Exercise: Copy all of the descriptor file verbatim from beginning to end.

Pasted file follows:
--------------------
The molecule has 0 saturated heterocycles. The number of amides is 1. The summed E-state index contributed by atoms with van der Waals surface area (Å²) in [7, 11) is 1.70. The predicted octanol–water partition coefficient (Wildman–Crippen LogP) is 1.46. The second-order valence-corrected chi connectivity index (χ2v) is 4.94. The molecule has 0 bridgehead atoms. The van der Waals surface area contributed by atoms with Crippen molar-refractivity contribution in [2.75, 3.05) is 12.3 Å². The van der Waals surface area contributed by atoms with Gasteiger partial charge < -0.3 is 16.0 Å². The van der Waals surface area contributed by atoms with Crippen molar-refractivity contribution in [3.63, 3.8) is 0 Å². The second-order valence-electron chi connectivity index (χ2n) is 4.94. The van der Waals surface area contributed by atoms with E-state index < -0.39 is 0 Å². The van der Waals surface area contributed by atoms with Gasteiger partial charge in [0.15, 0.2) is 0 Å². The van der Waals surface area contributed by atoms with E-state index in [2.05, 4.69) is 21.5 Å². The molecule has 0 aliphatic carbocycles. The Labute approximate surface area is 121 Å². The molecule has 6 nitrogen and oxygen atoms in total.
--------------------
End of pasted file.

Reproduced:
The molecule has 0 saturated heterocycles. The number of amides is 1. The summed E-state index contributed by atoms with van der Waals surface area (Å²) in [7, 11) is 1.70. The predicted octanol–water partition coefficient (Wildman–Crippen LogP) is 1.46. The second-order valence-corrected chi connectivity index (χ2v) is 4.94. The molecule has 0 bridgehead atoms. The van der Waals surface area contributed by atoms with Crippen molar-refractivity contribution in [2.75, 3.05) is 12.3 Å². The van der Waals surface area contributed by atoms with Gasteiger partial charge < -0.3 is 16.0 Å². The van der Waals surface area contributed by atoms with Crippen molar-refractivity contribution in [3.63, 3.8) is 0 Å². The second-order valence-electron chi connectivity index (χ2n) is 4.94. The van der Waals surface area contributed by atoms with E-state index < -0.39 is 0 Å². The van der Waals surface area contributed by atoms with Gasteiger partial charge in [0.15, 0.2) is 0 Å². The van der Waals surface area contributed by atoms with E-state index in [2.05, 4.69) is 21.5 Å². The molecule has 0 aliphatic carbocycles. The Labute approximate surface area is 121 Å². The molecule has 6 nitrogen and oxygen atoms in total.